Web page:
Businesses and wills. Legal advice from Hannah Wallbridge of Gardner Leader

As a business owner, it is essential that you have all your bases covered in your will regarding what will happen to your business after you die, writes Hannah Wallbridge of Gardner Leader.

It can be easy to forget that your business needs as much attention in your will as your personal assets and finances.

Hannah Wallbridge

Should I specifically mention the business in my will?

It depends on who you want to leave the business to.

If you want to bequeath your business to a specific person, such as your business partner or a loved one who has a special interest in running the business, it would be important to include it as a specific inheritance for them.

If there is no reference to the business, it will fall into your “residual domain”.

This is the name of the fund that will hold all of your assets that you hold in your sole name (or jointly as tenants in common) at the time of your death.

I have four children and three want to be involved in the business – how can I include this in my will?

You may want to consider entrusting your business to a trust in your will.

This would allow your children to participate in the business if they wish, but the funds are held in the trust, which allows greater flexibility to ensure equality between children, regardless of their involvement in the business. company.

I heard there could be inheritance tax savings because I own a business – is this true?

Yes, there may be inheritance tax relief, but it depends on the nature of your business and the type of assets you have as part of the business.

It is important to seek advice from a legal professional who can advise you on how to draft your will in order to advise you and maximize any tax relief your estate may receive.

I already have a partnership agreement and a will in place – who takes priority in deciding what happens to my business?

This depends on the terms that have been agreed in your partnership agreement or articles of association, so it is important to check that these documents are not in conflict with your will.

You may have pre-emptive rights included in your agreement that give your shareholders or partners a first refusal to buy the business from your estate.

If you have any concerns about this, please contact a member of our commercial team who will be happy to advise you on this by working alongside our Estate Protection team when reviewing or setting up your will.

How would my death affect my business and my staff?

It depends on your business, but if you employ staff to run this business, they will be affected as all bank accounts could be frozen upon notification of your death, so it is very important to ensure that you tell your executors how to deal with the company while administering your estate.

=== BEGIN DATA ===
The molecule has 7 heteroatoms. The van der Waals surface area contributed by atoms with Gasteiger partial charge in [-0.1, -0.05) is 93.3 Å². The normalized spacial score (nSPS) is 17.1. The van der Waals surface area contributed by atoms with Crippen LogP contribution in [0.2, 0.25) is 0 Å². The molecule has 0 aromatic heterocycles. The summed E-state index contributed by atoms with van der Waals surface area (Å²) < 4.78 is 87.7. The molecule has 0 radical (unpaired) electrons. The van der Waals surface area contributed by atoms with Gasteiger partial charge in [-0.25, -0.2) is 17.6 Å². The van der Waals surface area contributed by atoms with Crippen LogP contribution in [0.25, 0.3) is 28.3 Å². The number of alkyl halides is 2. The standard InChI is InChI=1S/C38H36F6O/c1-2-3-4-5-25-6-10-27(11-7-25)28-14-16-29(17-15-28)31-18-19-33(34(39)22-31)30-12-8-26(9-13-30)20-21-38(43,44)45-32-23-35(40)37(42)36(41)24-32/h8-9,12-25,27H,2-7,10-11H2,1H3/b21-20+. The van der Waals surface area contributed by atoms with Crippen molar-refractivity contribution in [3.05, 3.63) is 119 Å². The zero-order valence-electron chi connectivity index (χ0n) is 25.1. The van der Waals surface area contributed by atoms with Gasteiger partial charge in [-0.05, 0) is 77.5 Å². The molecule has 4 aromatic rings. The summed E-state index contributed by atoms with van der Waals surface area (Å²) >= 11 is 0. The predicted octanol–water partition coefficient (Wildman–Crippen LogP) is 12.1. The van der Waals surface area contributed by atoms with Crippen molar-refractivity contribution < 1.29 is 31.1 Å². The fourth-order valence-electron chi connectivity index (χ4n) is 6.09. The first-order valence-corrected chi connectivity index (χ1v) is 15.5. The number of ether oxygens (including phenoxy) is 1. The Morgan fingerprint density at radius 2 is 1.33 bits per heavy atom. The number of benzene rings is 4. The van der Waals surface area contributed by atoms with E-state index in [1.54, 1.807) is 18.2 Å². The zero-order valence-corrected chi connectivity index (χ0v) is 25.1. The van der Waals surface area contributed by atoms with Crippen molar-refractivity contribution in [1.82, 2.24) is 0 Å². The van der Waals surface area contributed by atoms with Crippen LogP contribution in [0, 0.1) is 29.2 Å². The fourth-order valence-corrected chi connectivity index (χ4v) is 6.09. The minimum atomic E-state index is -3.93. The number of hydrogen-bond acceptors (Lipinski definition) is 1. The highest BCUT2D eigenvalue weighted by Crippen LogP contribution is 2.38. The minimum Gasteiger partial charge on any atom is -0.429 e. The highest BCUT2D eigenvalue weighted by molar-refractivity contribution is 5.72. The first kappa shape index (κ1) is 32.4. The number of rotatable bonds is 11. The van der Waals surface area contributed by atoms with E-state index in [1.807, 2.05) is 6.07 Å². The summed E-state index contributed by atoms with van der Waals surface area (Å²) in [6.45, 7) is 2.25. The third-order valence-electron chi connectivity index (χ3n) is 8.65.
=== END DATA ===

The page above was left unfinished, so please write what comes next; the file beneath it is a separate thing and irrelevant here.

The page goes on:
What would happen to my business if I died without a will?

Your estate would be treated according to the intestate rules.

So it depends on your family tree and who you leave behind to take care of your estate.

For example, if you are single with no children, your estate could pass your family tree on to your parents or siblings.

This could cause problems if they are unable to continue running the business.

There may also be negative effects on their own personal circumstances.

Not only could this cause additional stress for your loved ones, but your business could end up in the hands of someone without the experience or knowledge to be able to continue to run it, which could have a devastating impact on the future of the company.

I was planning to write a will, but I don’t know where to start – what should I do first?

We offer a free initial meeting to discuss your situation and this can be done by phone, video call or in person at our offices so that we can accommodate your schedule.

We know it’s hard to fit these types of conversations into your already busy day. We therefore want to make this meeting as flexible and accessible as possible.

We will then explain the options available to you and give you the peace of mind that you have spoken with a professional who can advise you on the best way to protect your loved ones and leave your assets to those who would be best placed to deal with them. .

If you have any questions or would like to schedule an appointment to review your Will, please contact a member of our Estate Protection team.